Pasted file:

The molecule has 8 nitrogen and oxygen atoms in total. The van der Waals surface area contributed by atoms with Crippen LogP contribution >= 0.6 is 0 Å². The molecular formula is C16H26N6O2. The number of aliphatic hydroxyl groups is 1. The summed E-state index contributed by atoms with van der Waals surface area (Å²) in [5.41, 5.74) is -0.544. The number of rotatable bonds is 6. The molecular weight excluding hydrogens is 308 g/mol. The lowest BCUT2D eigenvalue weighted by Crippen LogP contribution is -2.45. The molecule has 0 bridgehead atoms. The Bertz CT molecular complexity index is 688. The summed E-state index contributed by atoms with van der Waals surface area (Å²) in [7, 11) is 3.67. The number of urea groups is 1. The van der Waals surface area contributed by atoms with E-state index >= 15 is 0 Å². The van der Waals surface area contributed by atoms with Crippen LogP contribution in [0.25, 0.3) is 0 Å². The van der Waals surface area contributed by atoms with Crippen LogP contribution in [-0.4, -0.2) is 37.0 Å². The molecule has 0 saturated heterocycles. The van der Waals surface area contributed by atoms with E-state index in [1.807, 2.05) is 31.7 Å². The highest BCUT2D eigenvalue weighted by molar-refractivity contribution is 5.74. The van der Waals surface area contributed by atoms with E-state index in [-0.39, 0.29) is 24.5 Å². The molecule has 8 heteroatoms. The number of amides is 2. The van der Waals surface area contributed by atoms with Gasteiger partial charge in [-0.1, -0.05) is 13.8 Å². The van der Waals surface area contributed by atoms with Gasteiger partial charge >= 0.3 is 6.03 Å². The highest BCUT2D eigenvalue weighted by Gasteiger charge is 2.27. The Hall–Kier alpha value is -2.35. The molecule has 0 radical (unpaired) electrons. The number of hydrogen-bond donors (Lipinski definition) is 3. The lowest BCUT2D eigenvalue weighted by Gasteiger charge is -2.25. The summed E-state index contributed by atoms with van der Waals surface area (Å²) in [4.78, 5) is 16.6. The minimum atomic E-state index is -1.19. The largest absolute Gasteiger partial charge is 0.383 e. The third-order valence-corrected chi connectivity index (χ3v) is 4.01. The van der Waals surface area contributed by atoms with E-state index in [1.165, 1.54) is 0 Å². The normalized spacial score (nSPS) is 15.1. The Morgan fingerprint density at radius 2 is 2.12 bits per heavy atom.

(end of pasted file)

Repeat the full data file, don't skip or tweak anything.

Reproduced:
The molecule has 8 nitrogen and oxygen atoms in total. The van der Waals surface area contributed by atoms with Crippen LogP contribution >= 0.6 is 0 Å². The molecular formula is C16H26N6O2. The number of aliphatic hydroxyl groups is 1. The summed E-state index contributed by atoms with van der Waals surface area (Å²) in [5.41, 5.74) is -0.544. The number of rotatable bonds is 6. The molecular weight excluding hydrogens is 308 g/mol. The lowest BCUT2D eigenvalue weighted by Crippen LogP contribution is -2.45. The molecule has 0 bridgehead atoms. The Bertz CT molecular complexity index is 688. The summed E-state index contributed by atoms with van der Waals surface area (Å²) in [7, 11) is 3.67. The number of urea groups is 1. The van der Waals surface area contributed by atoms with E-state index >= 15 is 0 Å². The van der Waals surface area contributed by atoms with Crippen LogP contribution in [0.25, 0.3) is 0 Å². The van der Waals surface area contributed by atoms with Crippen LogP contribution in [-0.4, -0.2) is 37.0 Å². The molecule has 0 saturated heterocycles. The van der Waals surface area contributed by atoms with E-state index in [1.807, 2.05) is 31.7 Å². The highest BCUT2D eigenvalue weighted by molar-refractivity contribution is 5.74. The van der Waals surface area contributed by atoms with E-state index in [-0.39, 0.29) is 24.5 Å². The molecule has 8 heteroatoms. The number of amides is 2. The van der Waals surface area contributed by atoms with Gasteiger partial charge in [-0.1, -0.05) is 13.8 Å². The van der Waals surface area contributed by atoms with Gasteiger partial charge >= 0.3 is 6.03 Å². The highest BCUT2D eigenvalue weighted by Gasteiger charge is 2.27. The Hall–Kier alpha value is -2.35. The molecule has 0 radical (unpaired) electrons. The number of hydrogen-bond donors (Lipinski definition) is 3. The lowest BCUT2D eigenvalue weighted by Gasteiger charge is -2.25. The summed E-state index contributed by atoms with van der Waals surface area (Å²) in [4.78, 5) is 16.6. The minimum atomic E-state index is -1.19. The largest absolute Gasteiger partial charge is 0.383 e. The third-order valence-corrected chi connectivity index (χ3v) is 4.01. The van der Waals surface area contributed by atoms with E-state index in [1.165, 1.54) is 0 Å². The normalized spacial score (nSPS) is 15.1. The Morgan fingerprint density at radius 2 is 2.12 bits per heavy atom.